One of the problems any yacht design company faces when it embarks upon a new design is being able to assess the vessels performance characteristics. If the design office dose not have an extensive database of past proven designs to emulate, it is very important to the success of the project that a thorough research and development program be initiated.
There are many tools available to the designer to draw upon such as velocity prediction programs for sail boats (VPP), speed/power programs for power boats, computational fluid dynamic programs (CFD) for both power and sail, and the tank testing of scale models. These tools, used alone or in combination, can yield extremely valuable information and greatly contribute to the success of a design.
Of course these R&D efforts can be taken to the extremes where they will often cost more than, or almost as much, as the boat is actually worth. This level of effort only warrants the expense when the stakes are high, as seen with the Americas Cup, Whitbread Round the World projects, and Trans-Atlantic Power Boat record attempts. On a somewhat smaller scale, Van Gorkom Yacht Design faced this challenge with the design of their Mount Gay 30 and came up with a workable, cost effective solution which has yielded a wealth of knowledge and insight into the performance characteristics of their design.
This high-tech, low-budget approach served to not only validate this design and significantly reduce the overall cost of the boat, but give the client the confidence to fund the tooling and building of the first boat having been given a reasonable guarantee of the on-the-water performance. VGYD’s research and development program comprised of three phases: the model development by way of a complete parametric analysis, a one-model tank test series, and definitive post-analysis and optimization to formulate the final set of lines for the production female tooling.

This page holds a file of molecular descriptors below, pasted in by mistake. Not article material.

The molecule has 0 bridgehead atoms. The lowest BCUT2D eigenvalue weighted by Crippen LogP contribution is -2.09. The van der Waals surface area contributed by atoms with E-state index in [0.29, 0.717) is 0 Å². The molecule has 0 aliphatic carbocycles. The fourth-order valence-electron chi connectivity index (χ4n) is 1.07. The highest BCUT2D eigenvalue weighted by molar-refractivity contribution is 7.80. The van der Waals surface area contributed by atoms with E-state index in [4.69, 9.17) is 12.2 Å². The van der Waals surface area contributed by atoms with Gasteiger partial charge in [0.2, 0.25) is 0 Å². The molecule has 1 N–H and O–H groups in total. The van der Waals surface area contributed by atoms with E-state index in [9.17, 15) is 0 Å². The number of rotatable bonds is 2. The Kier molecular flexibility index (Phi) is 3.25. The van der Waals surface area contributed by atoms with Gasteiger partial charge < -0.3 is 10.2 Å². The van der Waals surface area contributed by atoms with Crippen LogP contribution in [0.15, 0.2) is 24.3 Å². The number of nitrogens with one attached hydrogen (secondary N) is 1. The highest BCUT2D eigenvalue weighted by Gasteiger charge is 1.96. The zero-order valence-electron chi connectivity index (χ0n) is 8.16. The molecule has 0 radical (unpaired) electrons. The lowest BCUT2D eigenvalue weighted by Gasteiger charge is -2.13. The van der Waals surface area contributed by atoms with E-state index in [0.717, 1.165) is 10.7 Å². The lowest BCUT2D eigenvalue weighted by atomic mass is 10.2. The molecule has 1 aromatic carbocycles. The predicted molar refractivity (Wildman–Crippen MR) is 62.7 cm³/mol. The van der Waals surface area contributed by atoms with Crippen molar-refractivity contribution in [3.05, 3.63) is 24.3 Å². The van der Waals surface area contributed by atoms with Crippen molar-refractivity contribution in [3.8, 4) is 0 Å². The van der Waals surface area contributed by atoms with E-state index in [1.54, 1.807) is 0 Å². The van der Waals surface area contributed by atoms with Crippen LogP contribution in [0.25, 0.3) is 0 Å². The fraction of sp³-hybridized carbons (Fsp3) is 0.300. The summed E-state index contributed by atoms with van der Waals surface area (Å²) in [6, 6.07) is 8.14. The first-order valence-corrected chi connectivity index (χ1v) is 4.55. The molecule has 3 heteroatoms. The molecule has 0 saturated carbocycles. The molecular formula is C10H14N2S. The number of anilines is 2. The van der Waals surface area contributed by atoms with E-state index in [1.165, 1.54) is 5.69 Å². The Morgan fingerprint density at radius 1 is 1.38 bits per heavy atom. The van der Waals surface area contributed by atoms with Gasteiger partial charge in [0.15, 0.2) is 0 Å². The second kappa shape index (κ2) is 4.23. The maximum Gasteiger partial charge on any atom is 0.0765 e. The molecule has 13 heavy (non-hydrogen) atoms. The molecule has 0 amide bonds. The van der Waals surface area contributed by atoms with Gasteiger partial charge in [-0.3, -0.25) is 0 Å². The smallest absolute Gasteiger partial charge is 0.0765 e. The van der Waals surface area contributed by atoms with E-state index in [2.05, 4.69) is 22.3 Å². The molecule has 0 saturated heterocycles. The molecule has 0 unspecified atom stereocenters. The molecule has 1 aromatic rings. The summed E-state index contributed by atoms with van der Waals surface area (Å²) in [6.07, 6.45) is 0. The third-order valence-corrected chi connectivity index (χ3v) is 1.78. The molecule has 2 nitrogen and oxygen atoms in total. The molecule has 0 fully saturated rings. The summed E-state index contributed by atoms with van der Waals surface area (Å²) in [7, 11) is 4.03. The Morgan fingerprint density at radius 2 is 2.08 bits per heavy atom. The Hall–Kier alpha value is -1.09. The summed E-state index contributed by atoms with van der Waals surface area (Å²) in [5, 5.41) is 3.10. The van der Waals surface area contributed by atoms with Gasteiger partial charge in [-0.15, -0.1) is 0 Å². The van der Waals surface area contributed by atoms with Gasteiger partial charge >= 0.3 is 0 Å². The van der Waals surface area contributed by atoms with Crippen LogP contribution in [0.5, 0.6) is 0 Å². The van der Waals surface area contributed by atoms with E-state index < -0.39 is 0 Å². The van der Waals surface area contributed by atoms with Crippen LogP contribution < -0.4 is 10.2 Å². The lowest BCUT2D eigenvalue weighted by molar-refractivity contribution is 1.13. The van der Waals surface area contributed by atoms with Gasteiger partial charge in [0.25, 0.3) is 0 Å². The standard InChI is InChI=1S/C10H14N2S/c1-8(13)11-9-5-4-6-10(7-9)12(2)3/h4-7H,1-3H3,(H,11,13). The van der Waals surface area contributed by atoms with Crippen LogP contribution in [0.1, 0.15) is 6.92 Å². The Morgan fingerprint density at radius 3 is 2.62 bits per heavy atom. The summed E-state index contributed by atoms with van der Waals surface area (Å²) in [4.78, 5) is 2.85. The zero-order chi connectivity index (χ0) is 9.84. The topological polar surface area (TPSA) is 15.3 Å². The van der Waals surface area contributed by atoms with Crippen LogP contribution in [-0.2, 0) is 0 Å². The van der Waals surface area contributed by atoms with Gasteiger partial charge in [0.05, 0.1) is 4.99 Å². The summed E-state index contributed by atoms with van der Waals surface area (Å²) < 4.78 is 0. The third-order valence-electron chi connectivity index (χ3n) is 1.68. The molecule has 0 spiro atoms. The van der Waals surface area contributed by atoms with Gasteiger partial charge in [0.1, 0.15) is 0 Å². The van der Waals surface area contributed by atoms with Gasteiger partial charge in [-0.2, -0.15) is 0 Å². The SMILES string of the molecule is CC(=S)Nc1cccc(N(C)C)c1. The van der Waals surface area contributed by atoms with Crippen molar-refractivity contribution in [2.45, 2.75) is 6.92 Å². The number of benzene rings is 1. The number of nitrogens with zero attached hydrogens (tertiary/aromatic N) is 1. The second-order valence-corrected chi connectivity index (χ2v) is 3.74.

One of the underlying prerequisites for this design was to create a strong windward performer in wind speeds of between six to sixteen knots of true wind. This was deemed necessary to make the boat attractive to both East Coast and Great Lakes owners who typically race windward/leeward courses in light to moderate breezes. This is not to say that off-the-wind performance was compromised, as key features have been incorporated into the design to produce a strong all-round performer for both offshore and around-the-buoys events.
With an intuitive sense for what makes a yacht perform well, plus a complete parametric analysis based on a range of 30 footers with similar performance criteria to the Mount Gay 30, a set of parameters was defined in order to develop the lines for the tank test model, all while optimizing to the Mount Gay 30 Rule. This analysis included comparing physical parameters such as prismatic, water plane, block, and midship area coefficients, along with the displacement/length, sail area/displacement, sail area/wetted surface, beam/draft, and length/beam ratios. IMS rating certificates were also scrutinized for a series of the markets top 30 footers. This analysis readily illustrated the trends in performance based on the above physical ratios and velocity prediction outputs.
The choice of certain parameters was obvious, such as waterline length and displacement. Waterline length was maximized to reduce drag, and displacement was minimized to the Rule limits (2300 kgs). The most crucial choice was the beam. For off-the-wind sailing the narrower form is best for reducing wetted surface and wave drag, but for upwind, the hull must be wide enough to produce adequate stability to resist heeling force from the sails.
Considering that the boat can take on water ballast (and the further outboard you can get the weight the more righting moment, and consequently the more horsepower you will have) we decided to go with the maximum beam allowed by the Rule (3.35m). The hull form was given a fine bow entry for a strong windward performance and a gentle rocker and after sections conducive to off-the-wind sailing.
The lines were then created using Nautilus/Prosurf for Windows, an advanced lines fairing program featuring full NURB (Non-Uniform Rational B-spline) definition for curves and surfaces, facilitating the creation of a truly fair hull shape. This computer model was then given to Lite System for the milling of the model hull. Computer milling produced a very close-toleranced surface at a very affordable price.